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dc.contributor.advisorCondliffe, Steven
dc.contributor.authorMunasinghe, Nehan Ruwantha
dc.identifier.citationMunasinghe, N. R. (2012). Functional impact of a novel migraine mutation in the CaV2.1 channel (Thesis, Master of Science). University of Otago. Retrieved from
dc.description.abstractThe neuronal voltage gated Ca2+ channel CaV2.1, regulates neurotransmitter release. Recently, the E1015K polymorphism was identified in the SNARE interaction synprint site of CaV2.1 in migraine patients. In this study, we investigated whether synprint mutations alter CaV2.1 channel function as a molecular mechanism underlying migraine pathophysiology. Subsequently, we analysed whether SNARE interactions were modified. Channel function was characterised by whole cell patch clamping in HEK 293 cells transiently transfected with WT or E1015K CaV2.1. Results demonstrated that the E1015K polymorphism increased current density accompanied with a depolarising shift in voltage dependent inactivation and an increase in the inactivation rate. There was also a faster recovery from inactivation that could lead to increased Ca2+ influx under repeated stimulation. Additionally, little or no membrane expression of the isolated E1015K α1A subunit and similarity of WT and E1015K CaV2.1 membrane expression, suggests altered channel trafficking is not behind the elevated current density. Overall, results indicate that the E1015K polymorphism increases Ca2+ influx through changes in channel gating. This could lead to increased neurotransmitter release underlying migraine pathophysiology. Both SNARE proteins, SNAP 25 and syntaxin 1A downregulated E1015K CaV2.1 current density. Syntaxin 1A caused a possible decrease in WT current density accompanied with a hyperpolarising shift in inactivation. In contrast, SNAP 25 caused a possible decrease in WT current density and a significant decrease in E1015K current density with no changes in other channel kinetics. It was suggested that the E1015K polymorphism may alter SNAP 25 interaction. Overall, the presence of SNARE proteins may play a protective role to downregulate the elevated current density caused by the E1015K polymorphism.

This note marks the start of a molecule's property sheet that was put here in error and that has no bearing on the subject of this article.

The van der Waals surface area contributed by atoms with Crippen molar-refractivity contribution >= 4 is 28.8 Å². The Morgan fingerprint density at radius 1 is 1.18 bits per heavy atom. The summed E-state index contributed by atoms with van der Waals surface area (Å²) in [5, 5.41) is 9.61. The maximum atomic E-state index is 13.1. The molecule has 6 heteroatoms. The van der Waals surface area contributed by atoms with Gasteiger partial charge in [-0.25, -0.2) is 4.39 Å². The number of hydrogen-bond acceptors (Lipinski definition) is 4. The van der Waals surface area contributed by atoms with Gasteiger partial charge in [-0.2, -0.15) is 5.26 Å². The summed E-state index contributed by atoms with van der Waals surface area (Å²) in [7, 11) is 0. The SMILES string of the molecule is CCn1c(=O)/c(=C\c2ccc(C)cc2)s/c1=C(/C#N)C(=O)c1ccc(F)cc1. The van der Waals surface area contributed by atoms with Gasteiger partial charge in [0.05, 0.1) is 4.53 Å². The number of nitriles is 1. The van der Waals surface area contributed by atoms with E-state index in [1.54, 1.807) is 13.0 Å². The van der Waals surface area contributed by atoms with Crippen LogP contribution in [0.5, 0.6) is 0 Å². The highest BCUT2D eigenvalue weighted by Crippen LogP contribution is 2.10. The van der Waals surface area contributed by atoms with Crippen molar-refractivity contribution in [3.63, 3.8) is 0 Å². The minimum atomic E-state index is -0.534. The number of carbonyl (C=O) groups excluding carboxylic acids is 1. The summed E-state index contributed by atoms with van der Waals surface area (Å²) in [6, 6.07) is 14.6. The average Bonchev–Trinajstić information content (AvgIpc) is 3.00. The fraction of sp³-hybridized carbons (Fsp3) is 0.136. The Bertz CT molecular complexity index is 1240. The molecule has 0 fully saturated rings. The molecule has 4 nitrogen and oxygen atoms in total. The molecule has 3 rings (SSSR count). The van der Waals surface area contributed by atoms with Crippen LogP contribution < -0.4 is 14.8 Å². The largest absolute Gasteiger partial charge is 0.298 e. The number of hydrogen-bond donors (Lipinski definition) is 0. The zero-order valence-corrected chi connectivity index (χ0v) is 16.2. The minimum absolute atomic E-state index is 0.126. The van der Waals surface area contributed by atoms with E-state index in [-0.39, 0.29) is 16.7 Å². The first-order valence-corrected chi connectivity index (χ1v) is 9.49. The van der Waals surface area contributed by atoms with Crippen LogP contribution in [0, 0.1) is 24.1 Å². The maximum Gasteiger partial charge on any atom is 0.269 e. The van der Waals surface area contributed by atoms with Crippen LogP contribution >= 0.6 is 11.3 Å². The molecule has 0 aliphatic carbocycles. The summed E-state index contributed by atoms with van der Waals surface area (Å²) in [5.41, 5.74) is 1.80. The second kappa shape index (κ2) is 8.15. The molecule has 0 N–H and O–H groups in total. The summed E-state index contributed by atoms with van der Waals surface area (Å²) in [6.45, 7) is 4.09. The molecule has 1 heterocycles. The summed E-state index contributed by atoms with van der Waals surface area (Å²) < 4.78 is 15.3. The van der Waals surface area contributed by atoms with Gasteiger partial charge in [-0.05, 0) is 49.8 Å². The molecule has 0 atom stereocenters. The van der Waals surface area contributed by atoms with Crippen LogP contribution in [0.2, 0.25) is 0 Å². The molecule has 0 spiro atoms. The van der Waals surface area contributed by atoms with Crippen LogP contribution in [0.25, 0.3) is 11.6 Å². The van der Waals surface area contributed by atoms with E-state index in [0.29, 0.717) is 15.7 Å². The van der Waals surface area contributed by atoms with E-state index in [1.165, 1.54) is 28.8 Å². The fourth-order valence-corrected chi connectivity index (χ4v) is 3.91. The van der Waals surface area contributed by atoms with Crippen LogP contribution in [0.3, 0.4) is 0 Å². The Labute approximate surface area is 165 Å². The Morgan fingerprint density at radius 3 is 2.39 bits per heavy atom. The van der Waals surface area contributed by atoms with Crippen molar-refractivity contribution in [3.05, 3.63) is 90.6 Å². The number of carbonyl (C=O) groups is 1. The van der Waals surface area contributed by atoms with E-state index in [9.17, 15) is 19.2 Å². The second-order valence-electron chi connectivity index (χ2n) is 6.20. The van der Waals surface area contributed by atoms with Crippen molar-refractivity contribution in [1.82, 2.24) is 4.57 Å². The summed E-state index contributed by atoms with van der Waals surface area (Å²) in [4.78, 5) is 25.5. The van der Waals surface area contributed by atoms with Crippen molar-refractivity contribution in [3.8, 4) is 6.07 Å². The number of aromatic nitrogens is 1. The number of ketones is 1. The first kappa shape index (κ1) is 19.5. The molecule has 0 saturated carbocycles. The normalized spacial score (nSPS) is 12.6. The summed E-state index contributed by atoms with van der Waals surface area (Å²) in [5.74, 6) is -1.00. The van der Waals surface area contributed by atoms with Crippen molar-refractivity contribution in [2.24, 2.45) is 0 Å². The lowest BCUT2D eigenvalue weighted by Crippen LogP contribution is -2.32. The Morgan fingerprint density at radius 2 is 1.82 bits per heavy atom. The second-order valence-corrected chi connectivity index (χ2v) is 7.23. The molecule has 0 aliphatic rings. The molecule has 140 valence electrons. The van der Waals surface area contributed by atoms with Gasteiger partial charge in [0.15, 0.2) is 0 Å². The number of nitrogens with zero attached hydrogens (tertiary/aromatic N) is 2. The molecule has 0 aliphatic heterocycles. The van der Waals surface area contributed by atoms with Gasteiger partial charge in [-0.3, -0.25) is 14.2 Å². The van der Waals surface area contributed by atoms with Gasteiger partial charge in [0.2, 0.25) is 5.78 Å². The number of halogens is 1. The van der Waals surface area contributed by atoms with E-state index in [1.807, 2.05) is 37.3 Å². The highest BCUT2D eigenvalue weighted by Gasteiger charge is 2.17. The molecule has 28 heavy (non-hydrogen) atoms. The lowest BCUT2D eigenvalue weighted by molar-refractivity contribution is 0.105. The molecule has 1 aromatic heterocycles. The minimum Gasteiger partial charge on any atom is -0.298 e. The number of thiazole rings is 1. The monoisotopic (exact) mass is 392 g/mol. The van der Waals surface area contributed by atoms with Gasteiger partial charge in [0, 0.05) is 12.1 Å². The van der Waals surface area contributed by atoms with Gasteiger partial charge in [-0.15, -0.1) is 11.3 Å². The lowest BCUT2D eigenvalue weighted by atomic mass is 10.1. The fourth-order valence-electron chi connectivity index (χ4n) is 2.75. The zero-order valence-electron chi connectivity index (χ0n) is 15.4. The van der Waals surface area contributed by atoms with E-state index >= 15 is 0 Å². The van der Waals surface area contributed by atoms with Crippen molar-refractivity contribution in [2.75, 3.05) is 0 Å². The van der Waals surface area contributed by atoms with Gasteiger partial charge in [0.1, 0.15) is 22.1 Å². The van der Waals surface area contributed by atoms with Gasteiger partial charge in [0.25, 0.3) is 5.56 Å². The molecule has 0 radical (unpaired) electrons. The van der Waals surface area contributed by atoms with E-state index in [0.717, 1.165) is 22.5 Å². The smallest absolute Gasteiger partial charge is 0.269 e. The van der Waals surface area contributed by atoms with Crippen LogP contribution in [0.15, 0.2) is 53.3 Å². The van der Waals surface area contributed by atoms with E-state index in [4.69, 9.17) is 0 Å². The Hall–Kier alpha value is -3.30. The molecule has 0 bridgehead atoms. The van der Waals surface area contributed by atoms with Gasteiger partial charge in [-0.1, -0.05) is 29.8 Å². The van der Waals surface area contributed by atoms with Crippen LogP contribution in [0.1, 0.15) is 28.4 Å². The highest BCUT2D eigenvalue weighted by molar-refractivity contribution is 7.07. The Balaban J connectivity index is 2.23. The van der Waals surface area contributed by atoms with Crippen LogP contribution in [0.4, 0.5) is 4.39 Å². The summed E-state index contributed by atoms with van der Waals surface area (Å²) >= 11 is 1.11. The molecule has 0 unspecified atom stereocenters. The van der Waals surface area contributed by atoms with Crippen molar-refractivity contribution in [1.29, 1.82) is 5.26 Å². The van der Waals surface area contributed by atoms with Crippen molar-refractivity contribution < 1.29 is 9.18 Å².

dc.publisherUniversity of Otago
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dc.titleFunctional impact of a novel migraine mutation in the CaV2.1 channel
dc.language.rfc3066en of Science of Otago
otago.openaccessAbstract Only
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